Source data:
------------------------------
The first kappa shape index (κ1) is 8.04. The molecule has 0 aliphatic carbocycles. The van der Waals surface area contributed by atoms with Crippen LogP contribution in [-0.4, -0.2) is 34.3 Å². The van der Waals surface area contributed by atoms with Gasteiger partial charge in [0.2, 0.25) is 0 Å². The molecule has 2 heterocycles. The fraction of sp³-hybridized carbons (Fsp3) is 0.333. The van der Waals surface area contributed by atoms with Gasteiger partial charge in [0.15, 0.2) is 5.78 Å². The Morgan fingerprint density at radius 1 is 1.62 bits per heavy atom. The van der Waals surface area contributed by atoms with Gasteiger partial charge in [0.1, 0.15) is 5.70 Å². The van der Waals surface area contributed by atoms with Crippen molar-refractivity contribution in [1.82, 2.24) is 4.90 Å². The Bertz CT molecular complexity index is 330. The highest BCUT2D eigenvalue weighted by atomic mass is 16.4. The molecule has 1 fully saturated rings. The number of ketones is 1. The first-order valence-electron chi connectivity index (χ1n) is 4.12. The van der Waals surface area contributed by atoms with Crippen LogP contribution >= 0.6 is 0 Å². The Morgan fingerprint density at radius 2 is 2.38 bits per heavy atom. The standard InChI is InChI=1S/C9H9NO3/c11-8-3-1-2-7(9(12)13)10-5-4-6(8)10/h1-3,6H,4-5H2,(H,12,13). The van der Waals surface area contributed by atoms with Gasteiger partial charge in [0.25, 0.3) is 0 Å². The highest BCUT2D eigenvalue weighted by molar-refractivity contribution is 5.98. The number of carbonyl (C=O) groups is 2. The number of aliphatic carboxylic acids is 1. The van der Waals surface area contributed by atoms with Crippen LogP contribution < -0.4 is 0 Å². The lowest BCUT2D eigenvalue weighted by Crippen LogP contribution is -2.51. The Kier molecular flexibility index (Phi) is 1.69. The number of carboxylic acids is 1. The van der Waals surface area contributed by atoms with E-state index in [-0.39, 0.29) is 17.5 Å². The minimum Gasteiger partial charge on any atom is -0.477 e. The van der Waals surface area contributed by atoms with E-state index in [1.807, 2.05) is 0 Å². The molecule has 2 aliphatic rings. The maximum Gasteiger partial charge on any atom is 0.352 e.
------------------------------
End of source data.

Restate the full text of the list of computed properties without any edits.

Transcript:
The first kappa shape index (κ1) is 8.04. The molecule has 0 aliphatic carbocycles. The van der Waals surface area contributed by atoms with Crippen LogP contribution in [-0.4, -0.2) is 34.3 Å². The van der Waals surface area contributed by atoms with Gasteiger partial charge in [0.2, 0.25) is 0 Å². The molecule has 2 heterocycles. The fraction of sp³-hybridized carbons (Fsp3) is 0.333. The van der Waals surface area contributed by atoms with Gasteiger partial charge in [0.15, 0.2) is 5.78 Å². The Morgan fingerprint density at radius 1 is 1.62 bits per heavy atom. The van der Waals surface area contributed by atoms with Gasteiger partial charge in [0.1, 0.15) is 5.70 Å². The van der Waals surface area contributed by atoms with Crippen molar-refractivity contribution in [1.82, 2.24) is 4.90 Å². The Bertz CT molecular complexity index is 330. The highest BCUT2D eigenvalue weighted by atomic mass is 16.4. The molecule has 1 fully saturated rings. The number of ketones is 1. The first-order valence-electron chi connectivity index (χ1n) is 4.12. The van der Waals surface area contributed by atoms with Crippen LogP contribution >= 0.6 is 0 Å². The Morgan fingerprint density at radius 2 is 2.38 bits per heavy atom. The standard InChI is InChI=1S/C9H9NO3/c11-8-3-1-2-7(9(12)13)10-5-4-6(8)10/h1-3,6H,4-5H2,(H,12,13). The van der Waals surface area contributed by atoms with Gasteiger partial charge in [0.25, 0.3) is 0 Å². The highest BCUT2D eigenvalue weighted by molar-refractivity contribution is 5.98. The number of carbonyl (C=O) groups is 2. The number of aliphatic carboxylic acids is 1. The van der Waals surface area contributed by atoms with Crippen LogP contribution < -0.4 is 0 Å². The lowest BCUT2D eigenvalue weighted by Crippen LogP contribution is -2.51. The Kier molecular flexibility index (Phi) is 1.69. The number of carboxylic acids is 1. The van der Waals surface area contributed by atoms with E-state index in [-0.39, 0.29) is 17.5 Å². The minimum Gasteiger partial charge on any atom is -0.477 e. The van der Waals surface area contributed by atoms with E-state index in [1.807, 2.05) is 0 Å². The molecule has 2 aliphatic rings. The maximum Gasteiger partial charge on any atom is 0.352 e.